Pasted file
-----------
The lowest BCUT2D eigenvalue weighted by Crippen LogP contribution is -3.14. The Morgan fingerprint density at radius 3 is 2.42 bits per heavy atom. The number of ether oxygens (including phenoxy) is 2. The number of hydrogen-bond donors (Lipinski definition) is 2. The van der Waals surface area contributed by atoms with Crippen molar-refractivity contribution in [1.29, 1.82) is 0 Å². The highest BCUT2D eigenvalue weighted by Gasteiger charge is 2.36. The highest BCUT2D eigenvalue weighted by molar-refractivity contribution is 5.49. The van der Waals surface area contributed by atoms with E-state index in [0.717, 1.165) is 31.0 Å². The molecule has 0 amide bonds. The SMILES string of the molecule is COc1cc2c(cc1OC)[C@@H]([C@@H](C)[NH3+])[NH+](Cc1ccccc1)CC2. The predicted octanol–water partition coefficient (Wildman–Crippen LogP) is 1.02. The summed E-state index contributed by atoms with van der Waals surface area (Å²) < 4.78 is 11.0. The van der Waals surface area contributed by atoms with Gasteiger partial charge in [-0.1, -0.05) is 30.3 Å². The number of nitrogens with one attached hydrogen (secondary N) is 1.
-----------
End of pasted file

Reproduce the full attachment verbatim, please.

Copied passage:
The lowest BCUT2D eigenvalue weighted by Crippen LogP contribution is -3.14. The Morgan fingerprint density at radius 3 is 2.42 bits per heavy atom. The number of ether oxygens (including phenoxy) is 2. The number of hydrogen-bond donors (Lipinski definition) is 2. The van der Waals surface area contributed by atoms with Crippen molar-refractivity contribution in [1.29, 1.82) is 0 Å². The highest BCUT2D eigenvalue weighted by Gasteiger charge is 2.36. The highest BCUT2D eigenvalue weighted by molar-refractivity contribution is 5.49. The van der Waals surface area contributed by atoms with E-state index in [0.717, 1.165) is 31.0 Å². The molecule has 0 amide bonds. The SMILES string of the molecule is COc1cc2c(cc1OC)[C@@H]([C@@H](C)[NH3+])[NH+](Cc1ccccc1)CC2. The predicted octanol–water partition coefficient (Wildman–Crippen LogP) is 1.02. The summed E-state index contributed by atoms with van der Waals surface area (Å²) < 4.78 is 11.0. The van der Waals surface area contributed by atoms with Gasteiger partial charge in [-0.1, -0.05) is 30.3 Å². The number of nitrogens with one attached hydrogen (secondary N) is 1.